Supreme Court Seal
Supreme Court Seal
South Carolina
Judicial Department
26626 - In the Matter of Charles E. Houston, Jr.

In The Supreme Court

In the Matter of Charles E. Houston, Jr., Respondent.


Opinion No. 26626
Heard March 3, 2009 - Filed April 6, 2009  

Lesley M. Coggiola, Disciplinary Counsel, and C. Tex Davis, Jr., Senior Assistant Disciplinary Counsel, both of Columbia, for Office of Disciplinary Counsel.

Gordon H. Garrett, of Charleston, for Respondent.

PER CURIAM:  This is an attorney discipline case involving admitted misconduct in the administration of trust accounts.  The Commission on Lawyer Conduct Panel (Panel) recommended that Charles E. Houston, Junior (Respondent): (1) receive a Public Reprimand; (2) be required to retain the services of a Certified Public Accountant to oversee the management of his trust account; (3) be required to attend a minimum of four hours of Continuing Legal Education (CLE) seminars; and (4) be ordered to pay the costs of the proceedings.  The Office of Disciplinary Counsel (ODC) challenges the Panel’s recommendation and urges a harsher sanction.  Finding no reason to deviate from the Panel’s recommendation, we impose the recommended sanctions.


Acting on an anonymous phone call, ODC conducted an investigation into Respondent’s administration of his trust account.  Before formal charges were filed, Respondent and ODC entered into a Stipulation and Affidavit As To Facts, in which Respondent admitted misconduct. In the Affidavit, Respondent admitted non-compliance with the South Carolina Rules of Professional Conduct (RPC) regarding recordkeeping and use of a trust account, including:

1. Unidentified Deposits - “Respondent stated that he routinely made deposits using counter deposit tickets provided by the bank; however, Respondent failed to identify the deposits with a file name, number, or case caption, and failed to maintain a copy of the deposit ticket for his records.  Respondent stated that he relied on his memory to recall whose funds were in his trust account at any given time.”
2. Unidentified Withdrawals - “This review also revealed numerous ‘counter withdrawals’ using counter checks provided by the bank.  Respondent failed to identify the purpose of the withdrawals with a file name, number, or case caption.”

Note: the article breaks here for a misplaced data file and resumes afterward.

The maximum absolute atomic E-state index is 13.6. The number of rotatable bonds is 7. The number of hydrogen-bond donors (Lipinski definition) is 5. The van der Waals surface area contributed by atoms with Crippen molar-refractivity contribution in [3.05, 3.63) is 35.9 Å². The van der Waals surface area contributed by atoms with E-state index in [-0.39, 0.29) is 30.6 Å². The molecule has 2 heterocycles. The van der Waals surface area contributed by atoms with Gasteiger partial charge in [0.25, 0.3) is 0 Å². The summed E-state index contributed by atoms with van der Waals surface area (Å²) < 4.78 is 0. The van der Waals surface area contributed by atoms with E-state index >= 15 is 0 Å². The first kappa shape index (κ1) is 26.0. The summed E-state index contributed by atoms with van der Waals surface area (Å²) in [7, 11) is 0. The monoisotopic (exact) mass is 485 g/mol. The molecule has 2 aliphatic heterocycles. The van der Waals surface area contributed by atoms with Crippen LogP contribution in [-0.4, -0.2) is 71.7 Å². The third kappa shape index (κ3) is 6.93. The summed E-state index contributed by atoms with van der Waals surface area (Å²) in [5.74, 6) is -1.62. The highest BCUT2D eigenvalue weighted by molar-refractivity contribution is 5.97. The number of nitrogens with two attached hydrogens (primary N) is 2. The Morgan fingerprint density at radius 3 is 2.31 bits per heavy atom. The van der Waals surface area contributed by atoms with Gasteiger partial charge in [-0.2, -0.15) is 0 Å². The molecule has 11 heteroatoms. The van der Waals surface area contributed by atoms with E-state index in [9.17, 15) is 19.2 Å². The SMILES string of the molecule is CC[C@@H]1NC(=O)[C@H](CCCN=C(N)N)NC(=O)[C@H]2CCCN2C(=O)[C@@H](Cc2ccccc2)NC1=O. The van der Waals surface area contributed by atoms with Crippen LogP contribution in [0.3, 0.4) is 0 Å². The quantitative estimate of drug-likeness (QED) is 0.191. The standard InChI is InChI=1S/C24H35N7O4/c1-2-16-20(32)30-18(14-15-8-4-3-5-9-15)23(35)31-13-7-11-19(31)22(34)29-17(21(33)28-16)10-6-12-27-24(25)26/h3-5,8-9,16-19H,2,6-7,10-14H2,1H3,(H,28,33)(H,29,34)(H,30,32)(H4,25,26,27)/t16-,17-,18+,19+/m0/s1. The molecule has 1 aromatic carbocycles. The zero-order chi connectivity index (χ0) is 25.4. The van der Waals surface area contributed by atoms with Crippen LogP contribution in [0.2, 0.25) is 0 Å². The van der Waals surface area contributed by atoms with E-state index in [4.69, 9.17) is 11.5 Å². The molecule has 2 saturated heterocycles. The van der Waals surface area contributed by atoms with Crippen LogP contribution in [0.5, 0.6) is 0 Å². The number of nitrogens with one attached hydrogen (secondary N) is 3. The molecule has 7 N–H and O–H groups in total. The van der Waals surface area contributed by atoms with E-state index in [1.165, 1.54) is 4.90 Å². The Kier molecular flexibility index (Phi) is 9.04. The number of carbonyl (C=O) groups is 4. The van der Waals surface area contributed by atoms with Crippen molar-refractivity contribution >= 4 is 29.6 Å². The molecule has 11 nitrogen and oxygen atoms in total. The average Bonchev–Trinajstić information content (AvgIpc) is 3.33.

3. Lack of Recordkeeping - “Respondent admitted that he failed to maintain a register, log, or document to reflect an accurate accounting of accumulated attorney’s fees held in, or disbursed from the trust account.”

The Affidavit also noted that after the investigation began, Respondent took certain corrective measures to ensure future compliance with the Rules of Conduct, including attending CLE seminars dealing with office management issues, installing new office management software, and retaining the services of a certified accountant.

Following a hearing, the Panel found that Respondent violated RPC Rules 1.15, safekeeping of property, and 8.4, violating the Rules of Professional Conduct, and Rule 417, SCACR, failure to maintain appropriate financial records.


The findings of the Panel are entitled to great weight. In re Johnson, 380 S.C. 76, 80, 668 S.E.2d 416, 418 (S.C. 2008).  However, this Court may make its own findings of fact and conclusions of law and is not bound by the Panel’s recommendation. In re Larkin, 336 S.C. 366, 371, 520 S.E.2d 804, 806 (1999).  This Court has the ultimate authority to discipline attorneys and the manner in which the discipline is given rests entirely with this Court. In re Long, 346 S.C. 110, 112, 551 S.E.2d 586, 587 (2001).


“This Court has made it abundantly clear that an attorney is charged with a special responsibility in maintaining and preserving the integrity of trust funds.” Matter of Padgett, 290 S.C. 209, 349 S.E.2d 338 (1986).  Respondent’s admitted failure to maintain adequate records is a serious matter.  We note, however, that the misconduct is limited to recordkeeping.  No clients complained, no client funds were lost, Respondent’s account was never overdrawn, and ODC does not claim that Respondent misappropriated funds.  Moreover, as noted by the Panel, Respondent has already taken corrective measures to ensure future compliance with the rules regarding trust accounts. 

Considering all of the circumstances as well as Respondent’s disciplinary history, we agree with the Panel that a public reprimand is appropriate.  We therefore publicly reprimand Respondent for his misconduct and additionally require that Respondent (1) retain the services of a Certified Public Accountant to oversee the management of his trust account; (2) attend a minimum of four hours of CLEs; and (3) pay the costs of the proceedings.[1]


TOAL, C.J., WALLER, BEATTY, KITTREDGE, JJ., and Acting Justice James E. Moore, concur.

[1] ODC argues that Respondent violated Rule 3.1 of the Rules of Professional Conduct by arguing in his Motion to Dismiss and at the hearing that ODC engaged in racial profiling.  While we agree with the Panel that Respondent’s claim was meritless, we decline to find a violation of Rule 3.1.